Richard Matheson passed yesterday at the age of 87, after a long illness. Best known for his seminal work I Am Legend, he leaves not just a legacy of great science fiction, but an indelible mark on American pop culture.
Along with I Am Legend, Matheson wrote What Dreams May Come, A Stir of Echoes, and The Shrinking Man, all of which became Hollywood movies (in the case of I Am Legend, more than a few times). He was also one of the original Twilight Zone's greatest screenwriters, penned the classic William Shatner-starring episode "Nightmare at 20,000 Feet." His Twilight Zone episode "Steel" became the basis for Real Steel, starring Hugh Jackman.
But Matheson was hardly just a Hollywood idea factory. Matheson's dark, existentialist style influenced science fiction in every medium. His prose was humanist, but it was also bleak and ambiguous in a way that science fiction hadn't been before, revealing the way the ambiguities of human nature play into stories of the fantastic.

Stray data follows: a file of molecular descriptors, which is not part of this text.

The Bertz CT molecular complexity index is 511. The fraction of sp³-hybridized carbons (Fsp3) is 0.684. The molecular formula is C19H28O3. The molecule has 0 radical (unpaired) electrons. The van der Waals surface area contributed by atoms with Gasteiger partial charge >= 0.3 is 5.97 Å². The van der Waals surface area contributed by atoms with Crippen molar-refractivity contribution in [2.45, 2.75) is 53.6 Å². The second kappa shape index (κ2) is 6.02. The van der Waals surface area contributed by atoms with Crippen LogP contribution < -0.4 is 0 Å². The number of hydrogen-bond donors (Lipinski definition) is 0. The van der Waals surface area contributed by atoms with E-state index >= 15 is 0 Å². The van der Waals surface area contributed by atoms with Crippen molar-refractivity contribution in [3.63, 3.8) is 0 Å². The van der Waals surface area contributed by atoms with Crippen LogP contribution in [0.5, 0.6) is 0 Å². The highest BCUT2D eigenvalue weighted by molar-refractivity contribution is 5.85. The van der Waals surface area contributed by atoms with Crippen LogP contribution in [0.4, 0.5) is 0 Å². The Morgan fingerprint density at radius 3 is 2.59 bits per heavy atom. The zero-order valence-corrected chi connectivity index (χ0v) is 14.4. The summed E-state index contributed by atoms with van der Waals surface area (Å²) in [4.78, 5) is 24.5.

Ray Bradbury called him "one of the most important writers of the 20th century," and Stephen King credited Matheson as "the author who influenced me most as a writer."